I’d never done anything like “Promising Young Woman” before, and I don’t think anyone had seen anything quite like it either! So there wasn’t a road map, but a question of trying to feel my way into something unexpected. I was greatly guided and inspired by Carey Mulligan’s incredibly evocative performance and director Emerald Fennell’s genius instinct for tone.
How did you come aboard “M3gan?” And given the wealth of “killer doll” movies and scores before it, how did you want this one to stand out?
A big reason Gerard hired me on “M3gan” was because he really liked my score for “Promising Young Woman.” He saw M3gan as a femme fatale and liked some of the detail in the PYW string textures. We absolutely wanted to avoid the obvious killer doll tropes, and I think both M3gan’s AI and her penchant for magic (not to mention comedy and singing!) sets her apart. I’ve always thought vibraphone is wonderfully ambiguous color for AI and machines, where it’s round organic tone evokes sci-fi and purity of thought, but it’s spinning motor introduces an otherworldly mechanical element, so this was a good substitute for the music box stereo type. Harp of course was a color that Gerard also really gravitated towards, indicative of Megan’s fantasy of being the perfect friend and parent. Overall, I think that the juxtaposition of an AI doll emulating the innocence of a child, and a machine with no limits at all, is a very striking one, so it really invited a big polarity in style for M3gan’s score, from the intimacy of a vibraphone to full roaring synths.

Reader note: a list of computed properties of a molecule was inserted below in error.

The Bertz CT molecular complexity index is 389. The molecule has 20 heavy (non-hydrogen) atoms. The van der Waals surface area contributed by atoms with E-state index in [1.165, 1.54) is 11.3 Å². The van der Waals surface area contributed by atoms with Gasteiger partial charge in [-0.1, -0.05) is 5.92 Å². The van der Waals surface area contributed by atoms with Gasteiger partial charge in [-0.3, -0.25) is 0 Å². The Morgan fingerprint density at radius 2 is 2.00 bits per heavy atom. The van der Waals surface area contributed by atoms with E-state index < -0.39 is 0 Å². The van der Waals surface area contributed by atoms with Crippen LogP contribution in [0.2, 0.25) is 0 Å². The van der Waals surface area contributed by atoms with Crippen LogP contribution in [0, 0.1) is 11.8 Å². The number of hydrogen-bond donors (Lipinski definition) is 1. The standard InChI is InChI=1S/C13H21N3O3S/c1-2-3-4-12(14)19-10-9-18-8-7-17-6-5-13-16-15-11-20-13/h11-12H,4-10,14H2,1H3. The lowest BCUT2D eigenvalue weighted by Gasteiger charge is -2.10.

“M3gan’s” director Gerard Johnstone had made a terrific comedy-thriller called “Housebound” before this. Did you find any particularly eccentric Australian approach between him and producer James Wan, and how did you all settle on the musical tone for what’s often a black comedy?
Gerard has a very sharp and unique sense of tone. And a very rich knowledge of different types of music, and how to mobilize the cultural baggage that comes with it. As soon as Gerard told me he wanted us to do a cover of M3gan singing “Titanium,” I really began to understand the tongue in cheek tone he was looking for, and it’s been awesome to hear how audiences have laughed out loud and even sung along in the theatre! James Wan is obviously a master of horror, but also subverted comedy, and I feel like the Atomic Monster brand will now forever give the audience permission to have a degree of dark fun from the get go!
There’s a quite melancholy emotional build up before M3gan enters the picture in the relationship between workaholic Gemma and her sister’s orphaned daughter Cady, whom she takes on more for obligation than anything else. How did you want to play that dysfunctional “parent-daughter” relationship that creates the vacuum for M3gan to fill?
Gerard and I discussed from the beginning we could help define this opening act and ‘vacuum’ as the basis for what is to follow. The loss of Cady’s parents is what ultimately defines M3gan’s code and the basis on which she develops her protective instincts, setting everything else in motion. One of the central themes I developed for M3gan is a three note descending motif, (yes “3” was deliberate) representative of death and loss, and so I first established this in the “Message from Oregon” journey cue. It’s very mellow and stark in this bleak moment to underline the dysfunction, but it was important that it had narrative intent right from the get go. There’s also a noir undertone to Gemma’s role as a